Boston Minister Arrested in Online Prostitution Sting - NECN


The latest news from around the state

Boston Minister Arrested in Online Prostitution Sting



    A. Livingston Foxworth, a well-known minister in Boston's Dorchester neighborhood, is accused of soliciting a prostitute.

    (Published Thursday, June 1, 2017)

    A well-known Boston minister who blessed Massachusetts Gov. Charlie Baker following his election in 2014 was caught soliciting a prostitute as part of an undercover police sting, according to authorities.

    A. Livingston "Archie" Foxworth and nine others were busted Tuesday afternoon during an “online prostitution sting," the Suffolk County District Attorney's Office said. Foxworth is the senior pastor at the Grace Church of All Nations in Dorchester.

    The Boston Herald reports that he tried to pay $150 for sex with Boston police detectives posing as prostitutes on the classified ad website He was arrested when he went to a Pine Street address where he had arranged to meet the undercover detectives.

    Foxworth and his attorney have not commented on his arrest.

    Baker said in a statement that he was "saddened" by the news.

    "The Baker-Polito Administration has made combating human trafficking a priority by working across state government to enact anti-trafficking policies and proposing legislation to give law enforcement more tools to crack down on trafficking related crimes," said Lizzy Guyton, Baker's communications director.

    Foxworth was arraigned on Wednesday for paying for sexual conduct and released on his own recognizance. He is scheduled to return to court in July.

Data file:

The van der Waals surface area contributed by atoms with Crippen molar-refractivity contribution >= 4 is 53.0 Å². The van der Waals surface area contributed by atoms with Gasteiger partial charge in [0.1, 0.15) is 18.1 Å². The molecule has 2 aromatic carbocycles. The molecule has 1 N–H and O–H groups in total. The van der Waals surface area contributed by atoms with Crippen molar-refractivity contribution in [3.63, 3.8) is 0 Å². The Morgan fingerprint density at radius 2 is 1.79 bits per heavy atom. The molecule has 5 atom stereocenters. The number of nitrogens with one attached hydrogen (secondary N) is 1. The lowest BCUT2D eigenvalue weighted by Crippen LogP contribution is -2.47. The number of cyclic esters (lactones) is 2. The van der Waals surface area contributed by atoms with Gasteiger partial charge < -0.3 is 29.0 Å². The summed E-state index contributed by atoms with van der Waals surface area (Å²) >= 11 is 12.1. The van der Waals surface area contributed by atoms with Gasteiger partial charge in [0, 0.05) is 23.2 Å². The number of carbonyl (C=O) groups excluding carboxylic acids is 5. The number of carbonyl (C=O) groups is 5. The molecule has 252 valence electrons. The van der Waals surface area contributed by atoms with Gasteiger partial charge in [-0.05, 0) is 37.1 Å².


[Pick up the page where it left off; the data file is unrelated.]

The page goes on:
Also arrested as part of the sting were:

    • Murat Inamli, 50, of Brookline.
    • Zian Jiang, 20, of Boston.
    • William J. Marchant, 54, of Norwood.
    • Eswin Esteban, 39, of Chelsea.
    • Benjamin Silver, 40, of Somerville.
    • James M. Rose, 59, of Boston.
    • Thomas Holt, 41, of Belmont.
    • Nikunk B. Patel, 26, of Revere.
    • Andrew Kyriacou, 51, of Hull.

    Under Massachusetts' human trafficking legislation, offering to pay another person for sex is punishable by up to 2-1/2 years in jail and a fine of $1,000 to $5,000.

    "Human trafficking exists because sex buyers make it profitable,” Suffolk County District Attorney Daniel Conley said in a statement. “Part of our strategy is making clear that there are personal, social, and legal consequences for that behavior. If you come into Suffolk County to buy sex, you aren’t just participating in an industry that thrives on exploitation - you’re risking arrest and prosecution.”

    Get the latest from necn anywhere, anytime

    • Download the App

      Available for IOS and Android